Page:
Bioshock Infinite. The game I’ve waited for all year, the game I beat on day one, and the game that I’ve spent the entire year reflecting on. It’s Ken Levine’s newest game, with a whole new city and slew of powers to discover. It’s a powerful game that attempts to portray heavy topics such as racism and religion.

Dishonored. The most atmospheric and gripping game of 2012, Dishonored stuck with me for over a year now. It blends masterful stealth with a deep combat system and fascinating locations and world building. While it may seem like a shallow revenge fantasy, it quickly spirals into a near-perfect story of betrayal, power, magic, and conspiracy.

At surface value, these two games seem very different. One’s a stealth game with multiple solutions to a problem and sword-based combat, and one’s a fast and linear FPS with an emphasis on mowing down hordes. Yet, when you look deeper, they’re extremely similar.

I’ve hinted in my previous blog series that I’m not too happy with the way Bioshock Infinite turned out. I thought that the storyline was a confused mess and the gameplay was sadly shallow and unrewarding. Bioshock Infinite shot for the stars, but it ended up tripping and falling flat on its face. The only saving grace this game has is its atmosphere, but even that can stumble.

Columbia is a dense city, but it rarely feels like it is. After a few scenes walking around the city, all civilians vanish and all that’s left is a pretty box. The more I played the game, the more I felt like I was experiencing a haunted house. Walking through, seeing the sights, and then leaving. Combine that with the fact that every civilian in Columbia is a heartless murderer who will shoot you in the face if you so much as draw a gun. Columbia should feel alive, but instead, it feels hollow.

The fact is that if Bioshock Infinite wanted to work, it would really have to go that extra mile. Civilians everywhere should’ve felt more like people and less like Disneyland Anamatronics. Everything leading up to getting the Skyhook is so perfectly paced, with people going about their daily needs and talking. Children played in the streets, couples enjoyed the view, and inventors will showing off their newest creations at the fair.

If the game managed to keep that atmosphere all along, then Columbia would feel real. When I played Bioshock, I felt like I was really in Rapture. Like this lost city was an actual place that could be visited. When I played Bioshock Infinite, I felt like I was walking through video game levels.

These common pitfalls that Columbia falls prey to are for the most part, avoided by Dunwall. Dunwall is established as a city in fear. Assassins are running amok, a plauge is spreading, scientific advancements are being made at an alarmingly fast rates, and a millitaristic city watch keeps all of the citizens in line.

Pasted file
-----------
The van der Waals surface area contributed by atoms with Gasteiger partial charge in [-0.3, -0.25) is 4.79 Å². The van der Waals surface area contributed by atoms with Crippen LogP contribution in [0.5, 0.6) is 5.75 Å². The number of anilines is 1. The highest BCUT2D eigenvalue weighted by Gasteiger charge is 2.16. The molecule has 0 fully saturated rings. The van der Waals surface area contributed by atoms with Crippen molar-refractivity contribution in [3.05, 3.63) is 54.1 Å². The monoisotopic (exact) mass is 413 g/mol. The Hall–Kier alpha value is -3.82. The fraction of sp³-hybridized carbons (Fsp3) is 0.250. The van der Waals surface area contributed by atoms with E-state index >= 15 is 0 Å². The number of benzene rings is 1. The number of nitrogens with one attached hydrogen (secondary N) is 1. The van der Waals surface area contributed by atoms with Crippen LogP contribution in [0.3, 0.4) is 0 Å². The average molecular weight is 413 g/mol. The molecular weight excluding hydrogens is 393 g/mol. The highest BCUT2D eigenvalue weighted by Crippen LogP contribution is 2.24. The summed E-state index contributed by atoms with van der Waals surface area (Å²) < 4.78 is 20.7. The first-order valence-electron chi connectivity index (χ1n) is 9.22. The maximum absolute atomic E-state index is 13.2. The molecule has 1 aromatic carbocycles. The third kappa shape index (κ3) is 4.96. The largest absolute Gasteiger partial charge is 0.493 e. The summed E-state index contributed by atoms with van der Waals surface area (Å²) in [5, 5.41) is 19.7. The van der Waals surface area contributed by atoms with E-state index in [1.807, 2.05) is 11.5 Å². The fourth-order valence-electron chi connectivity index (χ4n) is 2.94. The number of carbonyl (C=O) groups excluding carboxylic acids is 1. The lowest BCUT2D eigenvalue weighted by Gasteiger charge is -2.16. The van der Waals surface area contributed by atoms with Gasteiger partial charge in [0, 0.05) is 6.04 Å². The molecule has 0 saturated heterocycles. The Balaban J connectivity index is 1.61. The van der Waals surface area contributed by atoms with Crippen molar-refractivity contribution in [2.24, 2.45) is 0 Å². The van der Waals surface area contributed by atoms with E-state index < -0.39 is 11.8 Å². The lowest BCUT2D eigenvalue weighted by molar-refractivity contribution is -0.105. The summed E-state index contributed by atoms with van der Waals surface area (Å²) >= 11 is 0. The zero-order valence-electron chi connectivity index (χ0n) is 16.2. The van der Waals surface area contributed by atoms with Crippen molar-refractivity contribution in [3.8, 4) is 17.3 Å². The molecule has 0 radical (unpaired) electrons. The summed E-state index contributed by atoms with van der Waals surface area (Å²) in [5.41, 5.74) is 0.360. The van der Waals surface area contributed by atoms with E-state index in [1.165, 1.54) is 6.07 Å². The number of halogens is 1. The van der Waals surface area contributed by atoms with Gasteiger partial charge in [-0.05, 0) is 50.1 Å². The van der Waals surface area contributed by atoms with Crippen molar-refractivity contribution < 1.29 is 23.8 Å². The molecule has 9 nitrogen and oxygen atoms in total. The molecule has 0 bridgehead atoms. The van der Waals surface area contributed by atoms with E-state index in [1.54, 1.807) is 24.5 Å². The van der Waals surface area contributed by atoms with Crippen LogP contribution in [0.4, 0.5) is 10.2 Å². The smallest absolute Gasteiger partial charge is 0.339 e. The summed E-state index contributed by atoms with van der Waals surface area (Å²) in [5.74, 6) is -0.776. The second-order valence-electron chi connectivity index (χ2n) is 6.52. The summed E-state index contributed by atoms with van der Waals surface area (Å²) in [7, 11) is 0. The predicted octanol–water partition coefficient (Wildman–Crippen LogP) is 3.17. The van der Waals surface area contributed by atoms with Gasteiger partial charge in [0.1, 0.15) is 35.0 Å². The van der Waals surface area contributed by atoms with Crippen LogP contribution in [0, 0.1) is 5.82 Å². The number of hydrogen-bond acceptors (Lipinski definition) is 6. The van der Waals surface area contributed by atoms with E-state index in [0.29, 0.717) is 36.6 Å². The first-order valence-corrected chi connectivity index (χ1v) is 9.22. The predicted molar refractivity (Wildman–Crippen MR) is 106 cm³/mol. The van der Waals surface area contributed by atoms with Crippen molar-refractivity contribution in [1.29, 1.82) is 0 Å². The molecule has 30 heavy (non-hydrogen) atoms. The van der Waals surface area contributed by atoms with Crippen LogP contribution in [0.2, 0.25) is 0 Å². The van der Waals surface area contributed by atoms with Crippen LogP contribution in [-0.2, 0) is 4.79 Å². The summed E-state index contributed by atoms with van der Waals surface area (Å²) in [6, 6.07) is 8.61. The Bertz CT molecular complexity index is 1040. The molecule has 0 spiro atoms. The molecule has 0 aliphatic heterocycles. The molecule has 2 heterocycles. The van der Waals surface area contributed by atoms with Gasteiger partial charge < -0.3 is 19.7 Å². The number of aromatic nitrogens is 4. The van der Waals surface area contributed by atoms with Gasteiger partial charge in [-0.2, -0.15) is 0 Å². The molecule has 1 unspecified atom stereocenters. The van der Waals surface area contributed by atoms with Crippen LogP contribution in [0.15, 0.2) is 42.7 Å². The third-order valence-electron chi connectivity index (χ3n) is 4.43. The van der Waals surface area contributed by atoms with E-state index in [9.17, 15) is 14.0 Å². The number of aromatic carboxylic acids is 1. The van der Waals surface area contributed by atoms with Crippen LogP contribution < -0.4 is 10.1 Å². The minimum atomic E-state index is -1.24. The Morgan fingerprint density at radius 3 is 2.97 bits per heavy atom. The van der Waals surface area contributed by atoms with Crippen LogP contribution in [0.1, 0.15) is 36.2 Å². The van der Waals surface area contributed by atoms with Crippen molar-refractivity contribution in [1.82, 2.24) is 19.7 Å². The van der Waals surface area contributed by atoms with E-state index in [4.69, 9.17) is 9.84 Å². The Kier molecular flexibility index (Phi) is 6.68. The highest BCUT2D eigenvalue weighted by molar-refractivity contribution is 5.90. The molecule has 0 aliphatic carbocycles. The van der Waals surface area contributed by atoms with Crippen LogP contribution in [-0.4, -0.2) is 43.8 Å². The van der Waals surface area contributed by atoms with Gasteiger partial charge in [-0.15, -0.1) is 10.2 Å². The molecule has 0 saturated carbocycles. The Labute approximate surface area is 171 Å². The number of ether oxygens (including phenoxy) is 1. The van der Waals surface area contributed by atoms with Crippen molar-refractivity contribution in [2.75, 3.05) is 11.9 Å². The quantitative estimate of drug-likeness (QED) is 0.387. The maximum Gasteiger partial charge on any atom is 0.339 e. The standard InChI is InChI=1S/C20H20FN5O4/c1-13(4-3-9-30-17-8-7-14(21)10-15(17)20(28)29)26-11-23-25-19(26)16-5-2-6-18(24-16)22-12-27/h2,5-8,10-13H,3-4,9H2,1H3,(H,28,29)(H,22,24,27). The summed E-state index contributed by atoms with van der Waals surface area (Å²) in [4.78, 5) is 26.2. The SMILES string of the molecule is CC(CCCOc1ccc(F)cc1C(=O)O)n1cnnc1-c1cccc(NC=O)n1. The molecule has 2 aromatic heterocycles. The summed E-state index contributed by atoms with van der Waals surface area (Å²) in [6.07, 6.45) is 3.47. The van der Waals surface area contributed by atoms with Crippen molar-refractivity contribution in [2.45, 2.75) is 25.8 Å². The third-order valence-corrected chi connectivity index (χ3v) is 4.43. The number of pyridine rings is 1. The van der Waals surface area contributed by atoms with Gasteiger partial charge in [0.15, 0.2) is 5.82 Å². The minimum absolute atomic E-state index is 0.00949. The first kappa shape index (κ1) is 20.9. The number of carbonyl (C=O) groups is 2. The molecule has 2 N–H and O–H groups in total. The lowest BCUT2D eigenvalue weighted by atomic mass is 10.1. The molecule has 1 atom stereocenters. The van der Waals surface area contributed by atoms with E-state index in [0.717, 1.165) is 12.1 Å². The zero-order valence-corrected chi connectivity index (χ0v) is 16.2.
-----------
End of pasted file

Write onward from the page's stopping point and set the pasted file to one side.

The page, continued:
The worldbuilding of Dunwall is so powerful and realized that you always notice its presence. From plauge-ridden weepers shambling around where a group of homeless people once took shelter to the City Watch giving a security detail inside of the High Overseer’s palace, this world constantly has characters acting more than just enemies.

Dunwall is a focused location that is just begging to be explored after Dishonored ends. I still want to go into the city and discover every nook and cranny. But after you go meet Jeremiah Fink in Bioshock Infinite, Columbia’s charm has worn off for just some random city with a nice view and racists.

Ok, so Dunwall is superior to Columbia, but the worldbuilding and atmosphere doesn’t make the game. How about the gameplay? While they do seem very different at first, they focus on combat using supernatural abilities mixed in with conventional weapons. While you can sneak around in Dishonored, close encounters do end up feeling a bit like a FPS. Sadly, this is another section where Infinite plummets.

See, Dishonored treats each of their powers and weapons as tools before anything else. They can all be used in interesting combinations to make interesting results. You can cook a grenade, throw it, and then freeze time in mid air. After freezing time, you can possess a guard and make him walk in front of the blast, get out of possession, and wait for time to resume and the bomb to blow.

Using Blink with a sword lets you shock enemies or topple mighty Tallboys with a single stab to the throat, escaping with a possession and a rat swarm makes you lost in the crowd of diseased rodents, and windblasting grenades back at their uses are all fantastic ideas that the game lets you use. These otherworldly gifts to Corvo make the once boring stab and shoot system exciting. Removing them from the game removes most of the fun.

If you take away the vigors from Bioshock Infinite, you lose nothing. I beat the entire campaign without once needing assistance from the vigors, and that’s troubling. A gameplay element as big as a secondary weapon should at least do something interesting. Possession was overall useless, Undertow was a conditional power, Shock Jockey did the same thing as Murder of Crows, Bucking Bronco only made easy targets easier to hit, and the others never got more then one test use out of me.

I came into Bioshock Infinite excited. I had high hopes for a new entry in one of the best franchises of the seventh generation. Instead of delivering a fun combat system with another great world, I got boredom. If you want to play what I consider to be the true Bioshock Infinite, pick up Dishonored instead of Infinite. I certainly wished I did.